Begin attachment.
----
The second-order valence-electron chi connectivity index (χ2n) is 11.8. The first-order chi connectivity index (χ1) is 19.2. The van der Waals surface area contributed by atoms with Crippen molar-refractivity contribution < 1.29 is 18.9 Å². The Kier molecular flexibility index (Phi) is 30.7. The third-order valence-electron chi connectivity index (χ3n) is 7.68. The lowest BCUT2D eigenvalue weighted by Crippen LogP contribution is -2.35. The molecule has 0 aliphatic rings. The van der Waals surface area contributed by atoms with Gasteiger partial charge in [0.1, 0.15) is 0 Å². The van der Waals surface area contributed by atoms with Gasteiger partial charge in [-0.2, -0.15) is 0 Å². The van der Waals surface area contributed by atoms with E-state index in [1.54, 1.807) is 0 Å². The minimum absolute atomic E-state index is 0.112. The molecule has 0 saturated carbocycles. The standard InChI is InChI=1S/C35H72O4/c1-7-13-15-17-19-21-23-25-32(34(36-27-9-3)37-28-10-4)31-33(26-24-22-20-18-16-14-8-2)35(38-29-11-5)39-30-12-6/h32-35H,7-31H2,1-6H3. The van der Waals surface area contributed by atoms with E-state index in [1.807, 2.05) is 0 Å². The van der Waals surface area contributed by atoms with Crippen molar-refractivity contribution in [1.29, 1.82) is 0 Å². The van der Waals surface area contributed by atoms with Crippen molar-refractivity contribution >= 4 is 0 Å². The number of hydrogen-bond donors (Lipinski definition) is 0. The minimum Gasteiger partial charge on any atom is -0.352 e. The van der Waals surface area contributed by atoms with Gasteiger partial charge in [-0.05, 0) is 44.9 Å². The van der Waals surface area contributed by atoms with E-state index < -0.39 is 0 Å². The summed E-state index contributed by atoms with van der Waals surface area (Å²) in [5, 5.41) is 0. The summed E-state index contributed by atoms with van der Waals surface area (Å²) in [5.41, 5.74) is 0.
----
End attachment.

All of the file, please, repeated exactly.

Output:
The second-order valence-electron chi connectivity index (χ2n) is 11.8. The first-order chi connectivity index (χ1) is 19.2. The van der Waals surface area contributed by atoms with Crippen molar-refractivity contribution < 1.29 is 18.9 Å². The Kier molecular flexibility index (Phi) is 30.7. The third-order valence-electron chi connectivity index (χ3n) is 7.68. The lowest BCUT2D eigenvalue weighted by Crippen LogP contribution is -2.35. The molecule has 0 aliphatic rings. The van der Waals surface area contributed by atoms with Gasteiger partial charge in [0.1, 0.15) is 0 Å². The van der Waals surface area contributed by atoms with Gasteiger partial charge in [-0.2, -0.15) is 0 Å². The van der Waals surface area contributed by atoms with E-state index in [1.54, 1.807) is 0 Å². The minimum absolute atomic E-state index is 0.112. The molecule has 0 saturated carbocycles. The standard InChI is InChI=1S/C35H72O4/c1-7-13-15-17-19-21-23-25-32(34(36-27-9-3)37-28-10-4)31-33(26-24-22-20-18-16-14-8-2)35(38-29-11-5)39-30-12-6/h32-35H,7-31H2,1-6H3. The van der Waals surface area contributed by atoms with E-state index in [1.807, 2.05) is 0 Å². The van der Waals surface area contributed by atoms with Crippen molar-refractivity contribution in [1.29, 1.82) is 0 Å². The van der Waals surface area contributed by atoms with Crippen molar-refractivity contribution >= 4 is 0 Å². The number of hydrogen-bond donors (Lipinski definition) is 0. The minimum Gasteiger partial charge on any atom is -0.352 e. The van der Waals surface area contributed by atoms with Gasteiger partial charge in [-0.05, 0) is 44.9 Å². The van der Waals surface area contributed by atoms with E-state index < -0.39 is 0 Å². The summed E-state index contributed by atoms with van der Waals surface area (Å²) in [5, 5.41) is 0. The summed E-state index contributed by atoms with van der Waals surface area (Å²) in [5.41, 5.74) is 0.